Sunday, June 13, 2010

Dangers of the Online Juror: A world wired for instant information can create problems in court.

"I was called for jury duty recently, and as I waited for the selection process to begin, I marveled at the number of people thumbing away at their BlackBerrys, iPhones, and other web-enabled wireless devices. Although most of them were probably checking in with work or sending mundane messages about having a spouse pick up the kids from soccer practice, it struck me that if any of my fellow panelists were actually picked, precious little could be done to prevent them from accessing the wealth of information laying just a few clicks away.

As it turns out, jurors engaging in such digital digging is a growing problem nationwide, and the explosive growth in popularity of social networking sites like MySpace (more than 125 million users); Facebook (which has surpassed the 300 million mark worldwide); and Twitter (roughly 55 million users and counting) makes it more likely than ever that jurors will leave the privacy of the jury room for cyberspace. The problem with that is that unfiltered “facts” turned up by jurors—facts the other side has no opportunity to examine or rebut—could unfairly taint the trial process.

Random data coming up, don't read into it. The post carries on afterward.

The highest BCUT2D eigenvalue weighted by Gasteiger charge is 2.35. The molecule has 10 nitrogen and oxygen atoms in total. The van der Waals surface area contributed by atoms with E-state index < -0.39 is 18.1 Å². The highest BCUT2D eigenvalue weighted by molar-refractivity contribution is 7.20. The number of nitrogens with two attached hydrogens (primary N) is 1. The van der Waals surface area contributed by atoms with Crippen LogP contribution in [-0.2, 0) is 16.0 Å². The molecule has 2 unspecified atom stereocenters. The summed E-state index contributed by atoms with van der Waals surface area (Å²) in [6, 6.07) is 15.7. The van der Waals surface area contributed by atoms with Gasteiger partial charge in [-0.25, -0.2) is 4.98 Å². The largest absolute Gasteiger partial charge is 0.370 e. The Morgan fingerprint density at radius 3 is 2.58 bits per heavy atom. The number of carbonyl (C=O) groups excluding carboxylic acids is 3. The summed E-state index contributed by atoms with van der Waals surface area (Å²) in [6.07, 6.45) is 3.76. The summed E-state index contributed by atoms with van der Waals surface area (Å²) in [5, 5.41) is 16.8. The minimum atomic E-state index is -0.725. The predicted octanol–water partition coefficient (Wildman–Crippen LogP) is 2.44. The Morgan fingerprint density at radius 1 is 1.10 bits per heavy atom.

Consider the following recent examples:" 

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Location Oakland, Ca - Private Investigator